The UK construction equipment rental industry is extremely competitive and relatively fragmented, and ranges from national equipment rental companies to local independents operating in the market. Companies range widely in terms of geographical coverage, financial resources, brand recognition and equipment offered. Some companies are more reliant on construction whereas other companies have developed more diverse markets, such as manufacturing, recycling and events. The market experienced modest growth for the period 2010-2013, but increased significantly in 2014 due to improvements in both housing and non-domestic building markets as well as manufacturing and other non-construction end-use sectors. From 2015 onwards the market once again reverted to modest but steady growth levels similar to pre-2014 levels.
The construction equipment rental market is extremely diverse, with equipment ranging from tools to excavators. Demand for each type of equipment varies, reflecting a combination of factors. The primary driver is the performance of the end-use sectors requiring the equipment; e.g. planers, pavers and rollers depend on the level of highway repair activity; forklift hire is influenced by the level of distribution & warehouse activity; other factors such as the weather impact on the level of hire of some types of equipment (e.g. pumping and climate control). In terms of market share by product sector, earth moving equipment represents the largest equipment sector, accounting for almost a quarter of hire value. Other key sectors include lifting, access equipment, skips & rubbish chutes, portable buildings & environmental control and hand & power tools.
In terms of end use sectors infrastructure remains key, although certain parts of the infrastructure sector have performed differently in recent years, with for example the rail sector declining in recent years, whilst the utilities sector (particularly electricity) has performed well. Other key end-use sectors include housebuilding, offices, education and industrial, while major non-construction sectors include manufacturing, waste management and events. Of course, the level of hire is also dependent on companies opting to hire rather than buy. Many companies choose to hire plant and tools, generally to avoid risk – in particular capital investment risk, operating risk and legislative/compliance risk.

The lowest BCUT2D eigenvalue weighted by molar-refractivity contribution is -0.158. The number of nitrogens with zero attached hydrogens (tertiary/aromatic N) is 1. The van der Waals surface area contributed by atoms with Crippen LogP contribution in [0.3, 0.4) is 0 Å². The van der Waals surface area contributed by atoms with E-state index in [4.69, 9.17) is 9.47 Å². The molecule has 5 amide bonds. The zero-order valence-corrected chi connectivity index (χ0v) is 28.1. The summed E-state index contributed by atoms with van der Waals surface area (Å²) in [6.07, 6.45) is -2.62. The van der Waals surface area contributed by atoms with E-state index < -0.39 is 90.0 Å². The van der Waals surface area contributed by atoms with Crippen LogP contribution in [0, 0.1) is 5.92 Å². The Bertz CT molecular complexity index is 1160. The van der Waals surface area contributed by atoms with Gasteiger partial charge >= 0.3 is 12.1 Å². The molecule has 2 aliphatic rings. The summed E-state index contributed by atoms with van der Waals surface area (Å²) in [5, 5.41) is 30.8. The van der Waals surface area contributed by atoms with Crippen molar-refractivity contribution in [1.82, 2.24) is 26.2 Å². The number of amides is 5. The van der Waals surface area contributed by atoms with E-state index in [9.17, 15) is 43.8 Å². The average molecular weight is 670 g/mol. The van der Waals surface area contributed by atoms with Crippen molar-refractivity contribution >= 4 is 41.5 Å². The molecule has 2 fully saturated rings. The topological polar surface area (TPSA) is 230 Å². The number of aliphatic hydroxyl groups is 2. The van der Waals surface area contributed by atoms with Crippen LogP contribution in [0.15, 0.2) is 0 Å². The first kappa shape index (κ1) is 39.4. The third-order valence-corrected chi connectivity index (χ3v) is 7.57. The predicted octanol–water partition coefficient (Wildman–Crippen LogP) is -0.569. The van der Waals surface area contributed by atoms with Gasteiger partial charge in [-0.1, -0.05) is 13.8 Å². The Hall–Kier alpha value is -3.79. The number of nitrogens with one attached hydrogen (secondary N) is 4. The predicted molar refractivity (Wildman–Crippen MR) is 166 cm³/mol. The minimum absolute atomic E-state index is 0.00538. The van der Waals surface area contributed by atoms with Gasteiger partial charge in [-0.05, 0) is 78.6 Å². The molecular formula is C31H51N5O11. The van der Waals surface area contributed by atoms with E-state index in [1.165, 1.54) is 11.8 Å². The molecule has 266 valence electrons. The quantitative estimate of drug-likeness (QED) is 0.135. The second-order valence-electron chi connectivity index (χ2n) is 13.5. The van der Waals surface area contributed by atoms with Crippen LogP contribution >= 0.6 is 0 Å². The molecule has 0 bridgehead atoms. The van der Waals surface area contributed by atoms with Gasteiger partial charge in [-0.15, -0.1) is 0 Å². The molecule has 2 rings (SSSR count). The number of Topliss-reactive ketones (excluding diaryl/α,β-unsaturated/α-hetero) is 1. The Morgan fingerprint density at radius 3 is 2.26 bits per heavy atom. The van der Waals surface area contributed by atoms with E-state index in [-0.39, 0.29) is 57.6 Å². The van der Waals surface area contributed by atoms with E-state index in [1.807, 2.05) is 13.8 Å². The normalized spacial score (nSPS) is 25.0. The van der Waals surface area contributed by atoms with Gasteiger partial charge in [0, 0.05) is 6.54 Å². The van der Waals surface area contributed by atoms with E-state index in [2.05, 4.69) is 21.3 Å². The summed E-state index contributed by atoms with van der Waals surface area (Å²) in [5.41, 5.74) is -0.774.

For market trends in the construction equipment rental market, the construction industry is increasingly driven towards using environmentally sustainable products. As a consequence, many hire companies are expanding their ranges of eco-friendly equipment. Additionally, the recovery in hire demand in 2014/15 has seen many hire companies investing in fleet upgrades and expansion. Of course, individual hire companies’ experiences tend to vary in terms of product sectors and regional & geographical trends. Companies in the South East, for example, are seeing higher demand from the housebuilding sector than those in the North of England / Scotland.
Looking forward, the range of factors influencing the market are extensive and as such the equipment hired will be influenced by the applications required in each end-user sector as well as other more product specific issues. The biggest risk factor in the forecast will be the effect of the ‘Brexit’ negotiations on the levels of confidence and investment, which in turn impacts on both construction and non-construction activity. Positive influencing factors include the fact that from 2018 onwards several construction sub-sectors are forecast to increase output including infrastructure, entertainment & leisure, industrial and health, as well as housebuilding. Furthermore, additional hire demand will be achieved from non-construction sectors such as manufacturing, events and increasing warehouse capacity (to furnish the growth of Internet shopping and ‘click and collect’ services), etc. Also, health & safety and environmental legislation is likely to continue to impact positively on a range of hire sectors. Overall, despite concerns over potentially negative factors, such as Brexit, impacting business confidence, growth is forecast to continue at a steady rate over the 2017-2021 period.